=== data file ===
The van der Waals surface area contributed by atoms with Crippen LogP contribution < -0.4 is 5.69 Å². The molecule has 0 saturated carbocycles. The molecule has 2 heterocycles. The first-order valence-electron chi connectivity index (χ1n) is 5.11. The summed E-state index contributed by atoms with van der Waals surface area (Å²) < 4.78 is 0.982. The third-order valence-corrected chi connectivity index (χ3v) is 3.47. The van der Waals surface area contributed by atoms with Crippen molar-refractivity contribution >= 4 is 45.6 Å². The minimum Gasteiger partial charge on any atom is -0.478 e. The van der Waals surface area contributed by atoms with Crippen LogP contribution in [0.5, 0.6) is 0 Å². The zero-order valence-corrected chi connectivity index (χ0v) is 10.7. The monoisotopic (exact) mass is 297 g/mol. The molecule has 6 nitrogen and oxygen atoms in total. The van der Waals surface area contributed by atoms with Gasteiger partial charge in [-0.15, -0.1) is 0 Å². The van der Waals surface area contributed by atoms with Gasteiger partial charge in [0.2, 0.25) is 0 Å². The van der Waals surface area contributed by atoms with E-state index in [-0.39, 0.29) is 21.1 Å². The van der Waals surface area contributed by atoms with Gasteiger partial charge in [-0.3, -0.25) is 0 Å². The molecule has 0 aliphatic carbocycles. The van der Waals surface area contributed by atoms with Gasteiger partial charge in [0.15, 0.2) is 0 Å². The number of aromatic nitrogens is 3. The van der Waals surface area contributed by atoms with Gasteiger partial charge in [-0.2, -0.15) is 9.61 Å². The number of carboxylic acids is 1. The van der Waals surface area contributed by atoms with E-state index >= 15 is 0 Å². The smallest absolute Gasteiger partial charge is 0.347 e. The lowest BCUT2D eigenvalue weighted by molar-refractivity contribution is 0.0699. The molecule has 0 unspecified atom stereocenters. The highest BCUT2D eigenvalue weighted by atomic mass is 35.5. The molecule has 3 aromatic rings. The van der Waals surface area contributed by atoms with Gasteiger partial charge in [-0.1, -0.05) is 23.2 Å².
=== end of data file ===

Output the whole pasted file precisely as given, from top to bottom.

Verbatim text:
The van der Waals surface area contributed by atoms with Crippen LogP contribution < -0.4 is 5.69 Å². The molecule has 0 saturated carbocycles. The molecule has 2 heterocycles. The first-order valence-electron chi connectivity index (χ1n) is 5.11. The summed E-state index contributed by atoms with van der Waals surface area (Å²) < 4.78 is 0.982. The third-order valence-corrected chi connectivity index (χ3v) is 3.47. The van der Waals surface area contributed by atoms with Crippen molar-refractivity contribution >= 4 is 45.6 Å². The minimum Gasteiger partial charge on any atom is -0.478 e. The van der Waals surface area contributed by atoms with Crippen LogP contribution in [0.5, 0.6) is 0 Å². The zero-order valence-corrected chi connectivity index (χ0v) is 10.7. The monoisotopic (exact) mass is 297 g/mol. The molecule has 6 nitrogen and oxygen atoms in total. The van der Waals surface area contributed by atoms with Gasteiger partial charge in [-0.15, -0.1) is 0 Å². The van der Waals surface area contributed by atoms with Gasteiger partial charge in [0.2, 0.25) is 0 Å². The van der Waals surface area contributed by atoms with E-state index in [-0.39, 0.29) is 21.1 Å². The van der Waals surface area contributed by atoms with Gasteiger partial charge in [-0.3, -0.25) is 0 Å². The molecule has 0 aliphatic carbocycles. The van der Waals surface area contributed by atoms with Gasteiger partial charge in [0.15, 0.2) is 0 Å². The number of aromatic nitrogens is 3. The van der Waals surface area contributed by atoms with Gasteiger partial charge in [-0.2, -0.15) is 9.61 Å². The number of carboxylic acids is 1. The van der Waals surface area contributed by atoms with E-state index >= 15 is 0 Å². The smallest absolute Gasteiger partial charge is 0.347 e. The lowest BCUT2D eigenvalue weighted by molar-refractivity contribution is 0.0699. The molecule has 0 unspecified atom stereocenters. The highest BCUT2D eigenvalue weighted by atomic mass is 35.5. The molecule has 3 aromatic rings. The van der Waals surface area contributed by atoms with Gasteiger partial charge in [-0.1, -0.05) is 23.2 Å².